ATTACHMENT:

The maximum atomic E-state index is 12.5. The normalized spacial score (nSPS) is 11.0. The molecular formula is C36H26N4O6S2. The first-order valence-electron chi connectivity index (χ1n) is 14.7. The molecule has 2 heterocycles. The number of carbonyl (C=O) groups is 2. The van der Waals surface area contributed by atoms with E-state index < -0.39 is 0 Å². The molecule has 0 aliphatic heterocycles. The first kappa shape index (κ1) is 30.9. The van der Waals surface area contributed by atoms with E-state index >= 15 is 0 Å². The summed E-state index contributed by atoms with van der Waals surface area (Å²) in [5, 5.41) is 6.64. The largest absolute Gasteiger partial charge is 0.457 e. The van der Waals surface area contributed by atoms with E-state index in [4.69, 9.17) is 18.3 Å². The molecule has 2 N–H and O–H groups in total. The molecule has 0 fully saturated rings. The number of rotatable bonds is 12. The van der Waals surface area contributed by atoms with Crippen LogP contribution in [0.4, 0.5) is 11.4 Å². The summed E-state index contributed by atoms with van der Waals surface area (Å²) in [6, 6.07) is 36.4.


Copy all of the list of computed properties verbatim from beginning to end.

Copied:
The maximum atomic E-state index is 12.5. The normalized spacial score (nSPS) is 11.0. The molecular formula is C36H26N4O6S2. The first-order valence-electron chi connectivity index (χ1n) is 14.7. The molecule has 2 heterocycles. The number of carbonyl (C=O) groups is 2. The van der Waals surface area contributed by atoms with E-state index < -0.39 is 0 Å². The molecule has 0 aliphatic heterocycles. The first kappa shape index (κ1) is 30.9. The van der Waals surface area contributed by atoms with E-state index >= 15 is 0 Å². The summed E-state index contributed by atoms with van der Waals surface area (Å²) in [5, 5.41) is 6.64. The largest absolute Gasteiger partial charge is 0.457 e. The van der Waals surface area contributed by atoms with E-state index in [4.69, 9.17) is 18.3 Å². The molecule has 2 N–H and O–H groups in total. The molecule has 0 fully saturated rings. The number of rotatable bonds is 12. The van der Waals surface area contributed by atoms with Crippen LogP contribution in [0.4, 0.5) is 11.4 Å². The summed E-state index contributed by atoms with van der Waals surface area (Å²) in [6, 6.07) is 36.4.